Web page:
United States - Does it Need Europe as a Global Player?
There are at least two different schools of thought in the United States when it comes to Europe’s future role in world politics. Whenever Europe seems to get stronger and more independent of the US, voices prevail that say a strong Europe might become a more dangerous competitor than a supporting partner. For us at WSN, better transatlantic links of partners based upon the same set of values, overlapping interests and common goals are priority No 1.
Since the rejection of the European constitution in France and the Netherlands and after the result of the federal elections in Germany, Europe has fallen into a deep crisis. Many observers believe that the formation and building of a strong and politically united Europe has been postponed for many years to come. The split attitude in Europe prior to the war in Iraq and in its aftermath between “old” and “new” Europe, the disputes and animosities caused by Germany's resolve to get a permanent seat in the UN Security Council as well as severe economic and financial national problems have revealed some dangerous fault lines. Some Europeans also see it as unhelpful that precisely Prime Minister Tony Blair and his government hold the European presidency for the next six months.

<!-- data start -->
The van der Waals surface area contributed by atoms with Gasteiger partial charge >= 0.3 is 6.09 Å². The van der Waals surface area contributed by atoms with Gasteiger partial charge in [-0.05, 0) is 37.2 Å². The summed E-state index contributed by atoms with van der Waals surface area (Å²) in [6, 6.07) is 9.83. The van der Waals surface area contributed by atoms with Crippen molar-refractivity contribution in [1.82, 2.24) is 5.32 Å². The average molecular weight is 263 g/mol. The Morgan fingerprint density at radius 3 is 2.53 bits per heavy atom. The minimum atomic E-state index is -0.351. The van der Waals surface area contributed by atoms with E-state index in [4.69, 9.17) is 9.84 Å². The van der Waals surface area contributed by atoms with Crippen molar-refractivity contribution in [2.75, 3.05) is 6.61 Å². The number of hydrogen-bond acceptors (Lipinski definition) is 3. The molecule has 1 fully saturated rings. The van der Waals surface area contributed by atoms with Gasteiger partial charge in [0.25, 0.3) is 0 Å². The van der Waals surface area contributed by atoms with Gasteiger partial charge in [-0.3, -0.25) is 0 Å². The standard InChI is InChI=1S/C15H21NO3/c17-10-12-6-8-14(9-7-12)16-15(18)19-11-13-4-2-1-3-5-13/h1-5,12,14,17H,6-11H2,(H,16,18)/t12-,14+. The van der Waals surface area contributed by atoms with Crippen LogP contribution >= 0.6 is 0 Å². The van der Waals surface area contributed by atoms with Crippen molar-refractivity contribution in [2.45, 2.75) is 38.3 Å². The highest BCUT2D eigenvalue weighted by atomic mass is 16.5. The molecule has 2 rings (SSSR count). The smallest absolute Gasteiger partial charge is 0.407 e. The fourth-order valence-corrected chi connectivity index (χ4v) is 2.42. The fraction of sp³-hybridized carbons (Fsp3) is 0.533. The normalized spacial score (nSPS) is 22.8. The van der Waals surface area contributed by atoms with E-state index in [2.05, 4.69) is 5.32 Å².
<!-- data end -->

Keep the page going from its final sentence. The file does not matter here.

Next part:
In a crisis, there are always two ways out: Down or up. Therefore, it is interesting that the American author of our newsletter, Ronald D. Asmus (Executive Director of the Transatlantic Center of the German Marshall Fund of the United States in Brussels, Belgium) launches the strong plea that the United States should make prudent use of the present European crisis. In his view, there is a chance for the United States to influence the European debate and to help Europe get out of the crisis in order to become a global player as partner of the United States. A strong Europe could shoulder some burden to overcome common future challenges.
NATO and the EU are considered to be two of the best addresses to work with. It is needless to say that in an emerging multipolar world, a strong Europe could and should play a vital role side by side with the United States. However, the present situation makes this idea seem like a dream that might not come true.
Do the major European countries still have the political resolve to build a “25 plus-members-entity” speaking with one voice? What is the desired end state? Will some European members try to find a flexible geometry to move forward – leaving the others behind?
In any case, Europe needs a vision – a new hope. It is interesting that an American expert advocates that an enlightened American policy might help Europe find a better and promising way ahead.